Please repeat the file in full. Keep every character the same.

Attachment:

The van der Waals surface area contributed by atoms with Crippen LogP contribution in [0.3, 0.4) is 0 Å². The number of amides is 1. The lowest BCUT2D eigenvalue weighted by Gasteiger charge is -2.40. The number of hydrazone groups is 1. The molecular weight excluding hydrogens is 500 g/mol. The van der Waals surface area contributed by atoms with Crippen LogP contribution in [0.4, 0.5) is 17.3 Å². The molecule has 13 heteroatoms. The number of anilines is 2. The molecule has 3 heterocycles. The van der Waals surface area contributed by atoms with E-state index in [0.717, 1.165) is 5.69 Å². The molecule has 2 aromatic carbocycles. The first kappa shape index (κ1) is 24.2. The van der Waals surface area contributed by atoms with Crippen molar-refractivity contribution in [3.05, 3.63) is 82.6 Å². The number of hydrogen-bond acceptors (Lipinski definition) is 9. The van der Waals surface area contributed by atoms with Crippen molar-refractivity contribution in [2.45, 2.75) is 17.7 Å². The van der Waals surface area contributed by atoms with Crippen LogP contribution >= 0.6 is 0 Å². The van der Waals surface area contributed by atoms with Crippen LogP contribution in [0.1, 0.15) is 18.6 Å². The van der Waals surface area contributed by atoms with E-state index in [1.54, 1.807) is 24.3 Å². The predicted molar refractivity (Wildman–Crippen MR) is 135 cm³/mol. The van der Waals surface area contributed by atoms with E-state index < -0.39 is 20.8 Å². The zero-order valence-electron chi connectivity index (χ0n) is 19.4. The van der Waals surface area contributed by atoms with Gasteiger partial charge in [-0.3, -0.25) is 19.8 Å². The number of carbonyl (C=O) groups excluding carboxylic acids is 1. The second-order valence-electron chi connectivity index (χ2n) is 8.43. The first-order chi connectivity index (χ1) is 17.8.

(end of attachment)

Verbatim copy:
The van der Waals surface area contributed by atoms with Crippen LogP contribution in [0.3, 0.4) is 0 Å². The number of amides is 1. The lowest BCUT2D eigenvalue weighted by Gasteiger charge is -2.40. The number of hydrazone groups is 1. The molecular weight excluding hydrogens is 500 g/mol. The van der Waals surface area contributed by atoms with Crippen LogP contribution in [0.4, 0.5) is 17.3 Å². The molecule has 13 heteroatoms. The number of anilines is 2. The molecule has 3 heterocycles. The van der Waals surface area contributed by atoms with E-state index in [0.717, 1.165) is 5.69 Å². The molecule has 2 aromatic carbocycles. The first kappa shape index (κ1) is 24.2. The van der Waals surface area contributed by atoms with Crippen molar-refractivity contribution in [3.05, 3.63) is 82.6 Å². The number of hydrogen-bond acceptors (Lipinski definition) is 9. The van der Waals surface area contributed by atoms with Crippen molar-refractivity contribution in [2.45, 2.75) is 17.7 Å². The van der Waals surface area contributed by atoms with Crippen LogP contribution >= 0.6 is 0 Å². The van der Waals surface area contributed by atoms with Crippen LogP contribution in [0.1, 0.15) is 18.6 Å². The van der Waals surface area contributed by atoms with E-state index in [1.54, 1.807) is 24.3 Å². The predicted molar refractivity (Wildman–Crippen MR) is 135 cm³/mol. The van der Waals surface area contributed by atoms with E-state index < -0.39 is 20.8 Å². The zero-order valence-electron chi connectivity index (χ0n) is 19.4. The van der Waals surface area contributed by atoms with Gasteiger partial charge in [-0.3, -0.25) is 19.8 Å². The number of carbonyl (C=O) groups excluding carboxylic acids is 1. The second-order valence-electron chi connectivity index (χ2n) is 8.43. The first-order chi connectivity index (χ1) is 17.8.